gemini ink conference

“Gemini Ink believes in the vital role creative writing can play in an individual’s life and personal development. Our writing classes are open to everyone. Whether the last thing you wrote was a poem in high school or you are a published emerging author, we provide a warm supportive writing community and the opportunity to develop your skills.” – from the geminiink website

Over the weekend of July 21-23rd, we were lucky to head to San Antonio, TX to present a panel on our shared work at writinginsideVT. To prepare for the conference and to ensure that all the writers of writinginside were heard the panel, while inside with our writers, we wrote a shared letter to the panel at geminiink. Below, you will read the exchange between the panel and our writing circle. First is the letter to the panel and last are the notes each audience member wrote in reply. As a side note, I shared the notes from the audience with our writing  circle this week and they were thrilled to hear the well of support they received from the audience at Geminiink. Thank you, Geminiink, for the opportunity to share our work and words with San Antonio!

writinginsideVT writers to the panel: 

To Whom It May Concern: this group has given me a way to relive some of my most darkest feelings through a healthy way. It has helped make a significant difference in my life. I no longer cut myself as a way to relieve stress. So poetry and this class has offered me a positive outlet!

My experience: being incarcerated, I am confined. Constantly controlled. Always being told what to do. Forever wearing a porcelain mask painted with a fake smile on it. Not able to be myself. Being treated like a rabid, caged animal.

During writing inside, I am a woman. I am a mother, a free-spirit. I have views and opinions that I can freely express without fear of judgment or reprimand. During writing inside, I am me. I can be myself and wear a true smile on my face.

How I grew from this circle: My experience has helped me to grow because without writing my feelings out the way I’ve learned, I would cut someone so deep with my tongue.

I really like this group because they let us pass or write to make us feel good. My skills have opened up more. It makes me happy and feel good about myself and others and it lets me open up to others.

Being a participant is freeing – all day we are controlled, told what to do, and when to do it. We don’t have the freedom of self-expression, no say is what we wear, what we eat, when we sleep or how we spend our time. Having this writing group allows us the freedom we so crave. No limits, no hesitations, no rules, no bars holding us back. It’s like taking a breath of fresh air from the outside. No fence holding us in or back. It’s a vacation and a break from the ever-pending doom and darkness of being imprisoned. My mind and words are freedom in a caged world.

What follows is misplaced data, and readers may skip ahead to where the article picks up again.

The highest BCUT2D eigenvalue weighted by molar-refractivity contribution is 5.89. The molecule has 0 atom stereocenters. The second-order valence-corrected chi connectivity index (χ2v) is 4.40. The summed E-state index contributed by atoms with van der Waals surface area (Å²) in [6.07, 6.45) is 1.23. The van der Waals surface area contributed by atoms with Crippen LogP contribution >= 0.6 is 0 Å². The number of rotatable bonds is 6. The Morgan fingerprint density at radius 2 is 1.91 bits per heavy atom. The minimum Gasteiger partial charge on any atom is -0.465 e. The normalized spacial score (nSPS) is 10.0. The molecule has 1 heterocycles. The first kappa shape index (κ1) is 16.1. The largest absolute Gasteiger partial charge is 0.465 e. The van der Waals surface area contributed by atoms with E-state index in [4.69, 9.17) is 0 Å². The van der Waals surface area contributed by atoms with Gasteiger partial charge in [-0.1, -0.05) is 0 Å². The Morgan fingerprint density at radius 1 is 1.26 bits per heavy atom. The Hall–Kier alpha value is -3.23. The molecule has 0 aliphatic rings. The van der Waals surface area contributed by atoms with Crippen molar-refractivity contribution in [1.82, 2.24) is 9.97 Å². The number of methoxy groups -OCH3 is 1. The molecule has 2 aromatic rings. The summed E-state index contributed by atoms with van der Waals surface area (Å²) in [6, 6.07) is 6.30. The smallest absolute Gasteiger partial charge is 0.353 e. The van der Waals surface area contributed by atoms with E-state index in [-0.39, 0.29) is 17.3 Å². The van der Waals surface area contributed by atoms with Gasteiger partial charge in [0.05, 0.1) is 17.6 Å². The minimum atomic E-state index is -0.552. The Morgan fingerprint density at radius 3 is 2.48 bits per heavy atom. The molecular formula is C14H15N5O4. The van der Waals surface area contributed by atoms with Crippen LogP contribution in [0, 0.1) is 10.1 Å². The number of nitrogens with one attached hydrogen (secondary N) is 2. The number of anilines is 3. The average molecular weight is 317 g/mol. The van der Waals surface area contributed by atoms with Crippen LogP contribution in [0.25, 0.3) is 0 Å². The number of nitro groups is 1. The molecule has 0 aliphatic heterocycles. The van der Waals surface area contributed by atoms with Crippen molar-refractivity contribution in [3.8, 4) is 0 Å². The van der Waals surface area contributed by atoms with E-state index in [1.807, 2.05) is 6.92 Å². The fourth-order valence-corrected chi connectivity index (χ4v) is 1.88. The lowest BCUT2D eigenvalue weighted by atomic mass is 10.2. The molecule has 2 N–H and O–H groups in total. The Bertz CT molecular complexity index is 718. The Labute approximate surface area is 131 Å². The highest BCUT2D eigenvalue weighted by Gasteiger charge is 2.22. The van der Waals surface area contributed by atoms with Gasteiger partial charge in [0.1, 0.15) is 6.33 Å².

Geminiink Panel Audience to writinginsideVT:

Thank you for sharing your words and life/lives through your book and the geminiink Conference. Our neighborhood in San Antonio has members in prison who are part of our families so we know a little of what you go through. Hope and Peace, Esperanza y Paz, Kamala

Dearest Writers,
Thank you for sharing your dreams, your pain, and your incredible words. Your insight about life and being human reminds me that out of challenges comes precious gems. Keep healing and writing, Linda

Dear Writers,
You are – each and every one of you – an inspiration. It can be difficult to create on the outside but you all are facing the greater challenge of creating on the inside and are more than rising to the occasion. Please know that you and your writing are valued and you have writers cheering you on with each and every poem and story you commit to the page. Read. Write. Read and write more. Good things will come to you and those you love. Be strong. Be Curious. Have faith in the process of writing.

To the women in the group-fellow writers, Thank you for your words. I listened and your words were so eloquent and they touched my mind and my heart.

Thanks for sharing your experiences and wisdom. Your have words have changed me.

For the women and writers – your words are beautiful. They move me. Never stop.

Thank you for your words. Remember, you are not the worst thing that you have done. Keep hope.

Thank you from a writer in Texas. I value your writing and the writing that was shared with us in San Antonio.

Dear Incarcerated Women and Writers,
“Even caged birds sing.” – Maya Angelou – Keep your stories and teach the world.

Thank you so much for trusting us and sharing your work with us. Very moving. – Chuck E.

Ladies and writers, thank you for sharing your work, feelings, and talent. Wishing you all the best of luck on your journey. Also sending you all endless amounts of love.

To the writers: I congratulate you for showing up for yourself and attending this empowering group. May this type of writing reveal to you how you truly are: free to be strong, courageous, and truthful enough to overcome all your challenges. May this group quiet your doubt and give voice to your self-trust.